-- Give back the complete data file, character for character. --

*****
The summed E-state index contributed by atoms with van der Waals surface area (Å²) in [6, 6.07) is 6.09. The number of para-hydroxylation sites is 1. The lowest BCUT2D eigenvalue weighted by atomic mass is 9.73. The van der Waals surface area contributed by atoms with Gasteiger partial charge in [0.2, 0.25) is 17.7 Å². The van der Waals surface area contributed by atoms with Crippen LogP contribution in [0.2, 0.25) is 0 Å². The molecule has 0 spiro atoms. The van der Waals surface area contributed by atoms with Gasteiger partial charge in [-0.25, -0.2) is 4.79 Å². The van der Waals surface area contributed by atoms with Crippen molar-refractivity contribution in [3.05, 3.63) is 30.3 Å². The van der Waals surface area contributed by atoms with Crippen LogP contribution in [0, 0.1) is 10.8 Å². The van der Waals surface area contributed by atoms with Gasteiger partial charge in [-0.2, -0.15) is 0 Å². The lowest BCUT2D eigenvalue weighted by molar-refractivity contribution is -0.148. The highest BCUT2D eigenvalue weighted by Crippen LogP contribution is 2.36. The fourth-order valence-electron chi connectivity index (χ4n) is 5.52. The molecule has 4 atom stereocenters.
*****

The summed E-state index contributed by atoms with van der Waals surface area (Å²) in [6, 6.07) is 6.09. The number of para-hydroxylation sites is 1. The lowest BCUT2D eigenvalue weighted by atomic mass is 9.73. The van der Waals surface area contributed by atoms with Gasteiger partial charge in [0.2, 0.25) is 17.7 Å². The van der Waals surface area contributed by atoms with Crippen LogP contribution in [0.2, 0.25) is 0 Å². The molecule has 0 spiro atoms. The van der Waals surface area contributed by atoms with Gasteiger partial charge in [-0.25, -0.2) is 4.79 Å². The van der Waals surface area contributed by atoms with Crippen molar-refractivity contribution in [3.05, 3.63) is 30.3 Å². The van der Waals surface area contributed by atoms with Crippen LogP contribution in [0, 0.1) is 10.8 Å². The van der Waals surface area contributed by atoms with Gasteiger partial charge in [-0.2, -0.15) is 0 Å². The lowest BCUT2D eigenvalue weighted by molar-refractivity contribution is -0.148. The highest BCUT2D eigenvalue weighted by Crippen LogP contribution is 2.36. The fourth-order valence-electron chi connectivity index (χ4n) is 5.52. The molecule has 4 atom stereocenters.